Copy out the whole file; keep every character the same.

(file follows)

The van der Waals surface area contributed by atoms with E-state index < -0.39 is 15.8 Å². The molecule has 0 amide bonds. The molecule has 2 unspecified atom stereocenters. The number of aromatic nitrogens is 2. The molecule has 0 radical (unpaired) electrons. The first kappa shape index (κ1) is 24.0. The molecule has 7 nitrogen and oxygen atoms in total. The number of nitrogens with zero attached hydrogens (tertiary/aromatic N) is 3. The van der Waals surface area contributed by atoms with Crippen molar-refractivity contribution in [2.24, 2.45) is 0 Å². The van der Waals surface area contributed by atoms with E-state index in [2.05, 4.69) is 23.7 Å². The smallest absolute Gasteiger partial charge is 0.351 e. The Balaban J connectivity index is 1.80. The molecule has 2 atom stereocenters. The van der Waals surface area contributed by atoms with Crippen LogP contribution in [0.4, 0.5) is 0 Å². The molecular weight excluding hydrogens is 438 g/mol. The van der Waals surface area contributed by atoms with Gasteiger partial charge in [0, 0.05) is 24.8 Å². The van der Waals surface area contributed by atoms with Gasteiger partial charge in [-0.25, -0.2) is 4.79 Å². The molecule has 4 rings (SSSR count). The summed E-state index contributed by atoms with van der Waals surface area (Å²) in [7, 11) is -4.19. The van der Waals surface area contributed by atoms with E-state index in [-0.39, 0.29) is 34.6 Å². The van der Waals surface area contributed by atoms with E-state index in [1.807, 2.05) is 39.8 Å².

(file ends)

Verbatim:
The van der Waals surface area contributed by atoms with E-state index < -0.39 is 15.8 Å². The molecule has 0 amide bonds. The molecule has 2 unspecified atom stereocenters. The number of aromatic nitrogens is 2. The molecule has 0 radical (unpaired) electrons. The first kappa shape index (κ1) is 24.0. The molecule has 7 nitrogen and oxygen atoms in total. The number of nitrogens with zero attached hydrogens (tertiary/aromatic N) is 3. The van der Waals surface area contributed by atoms with Crippen molar-refractivity contribution in [2.24, 2.45) is 0 Å². The van der Waals surface area contributed by atoms with E-state index in [2.05, 4.69) is 23.7 Å². The smallest absolute Gasteiger partial charge is 0.351 e. The Balaban J connectivity index is 1.80. The molecule has 2 atom stereocenters. The van der Waals surface area contributed by atoms with Crippen LogP contribution in [0.4, 0.5) is 0 Å². The molecular weight excluding hydrogens is 438 g/mol. The van der Waals surface area contributed by atoms with Gasteiger partial charge in [0, 0.05) is 24.8 Å². The van der Waals surface area contributed by atoms with Gasteiger partial charge in [-0.25, -0.2) is 4.79 Å². The molecule has 4 rings (SSSR count). The summed E-state index contributed by atoms with van der Waals surface area (Å²) in [7, 11) is -4.19. The van der Waals surface area contributed by atoms with E-state index in [-0.39, 0.29) is 34.6 Å². The van der Waals surface area contributed by atoms with E-state index in [1.807, 2.05) is 39.8 Å².